HERE DO THE BOUNDARIES OF child protection, responsibility and independence fall with parents, counselors, child advocates, government agencies or the community?
The legal system is due to tackle this serious debate during a Humboldt County Superior Court trial set for March 8 involving the case of "Tony V.," a local boy who spent two years of his life at home in a "cage" of sorts.
The civil suit asking for $5 million in damages on behalf of the boy was filed by Singleton and Associates of Escondido in June 1997. It charges that the county Social Services Department provided inadequate protection for the child, now age 8.
While in the custody of his biological parents, Tony lived in a 5-by-5-foot enclosure made of thick netting and sealed with a padlock. There, Tony apparently slept and ate sometimes being fed through the webbing before being placed in a halfway house in January 1996.
At issue is that the placement came eight months after the department's Child Welfare Service became aware of the home environment, the legal complaint contends. Then two months later, a social worker visited the home, it adds.
During this time, Tony at age 4, was "not toilet trained, wore a diaper, still nursed from a bottle and had severe speech difficulties," court records indicate. He was evaluated by an analyst as having the cognitive development of an 18-month-old child at that time, the records add.
"The (county department) failed in (its) duty to protect the minor from profound developmental injuries and physical harm for eight months after learning he was exposed to habitual and severe abuse," the complaint reads.
The treatment, or lack thereof, has led to Tony receiving "more (emotional and psychological) damage than anyone can ever know," local plaintiff attorney Bradford Floyd said. Tony's placement in a home for "severely" developmentally disabled children hindered his growth further, he added.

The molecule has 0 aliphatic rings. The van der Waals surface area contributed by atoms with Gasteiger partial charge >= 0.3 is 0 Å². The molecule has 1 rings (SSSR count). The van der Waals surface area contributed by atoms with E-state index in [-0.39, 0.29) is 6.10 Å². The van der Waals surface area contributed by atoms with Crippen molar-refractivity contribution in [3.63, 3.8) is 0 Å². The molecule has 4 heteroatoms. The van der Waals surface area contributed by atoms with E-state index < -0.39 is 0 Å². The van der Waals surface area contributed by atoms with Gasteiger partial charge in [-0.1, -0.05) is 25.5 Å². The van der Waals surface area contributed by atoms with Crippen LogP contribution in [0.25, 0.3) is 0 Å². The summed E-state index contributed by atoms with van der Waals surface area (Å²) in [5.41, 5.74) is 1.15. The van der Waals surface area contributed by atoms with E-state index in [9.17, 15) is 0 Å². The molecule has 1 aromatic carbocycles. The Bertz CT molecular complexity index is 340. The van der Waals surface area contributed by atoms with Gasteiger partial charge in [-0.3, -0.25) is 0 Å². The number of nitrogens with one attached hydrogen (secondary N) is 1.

"The interest of the child is the focus here, and it is our opinion (the county) disregarded that," Floyd said.
Moreover, Floyd accused CWS which operates under the umbrella of county social services of having a history of the "same complaints."
CWS social worker Supervisor Randy Mayers has declined to comment. She's one of many involved in the case who have stayed sensitive to confidentiality issues, prompting some children's advocates to re-examine whether the social work covenant always works in the best interests of the child.
"It shouldn't be that hard to protect a child," said Valerie Bish, executive director of CASA of Humboldt. CASA is the court-appointed special advocacy group.
It was Bish, who at the urging of county special education teacher Donna Daniel, finally went to a judge who then ordered CWS to award guardianship to the state in January 1997.
This was after Daniel, desperate, said she and other special ed staffers had for months begged and pressured CWS to get Tony out of the enclosure and eventually out of his parents custody.
With pressure, CWS eventually agreed to tell the parents that if they didn't grant a voluntary approval to have him placed outside the home, the agency might take legal action against them.
"I wouldn't shut up," Daniel said. "I couldn't believe any human being would find these living conditions appropriate."
The teacher burst into tears, recalling special education's first visits to the home in the fall of 1995. She calls the case the worst she's ever seen.
By November, Daniel referred Tony to a school for developmentally disabled children. Soon after, he went to live in a home for developmentally delayed boys with severe behavioral problems. However, she learned early on that Tony didn't belong there. Once the boy was out of the enclosure, his rapid intellectual growth made him ineligible to stay in the home, she noted.
That realization served as a double-edged sword to Daniel.
"(The CWS workers) weren't willing to act to the situation, and they were the only ones who had the authority to do something about it," Daniel said. She claims it's not the first time CWS failed to respond to protect a child.
Like Daniel, Bish takes issue with the notion that a family should be preserved at all costs. What's her test as to whether Tony should have stayed in the cage one day longer once CWS knew?
"Ask seven grandmothers on the street (whether it's right), and see what they say," she said. She describes Tony's earlier existence as "living through a war," a tragedy for such a "bright, inquisitive child."
"What happens in our childhood affects us all our lives," she said.
Floyd agrees, equating Tony's trauma to a Holocaust survivor's.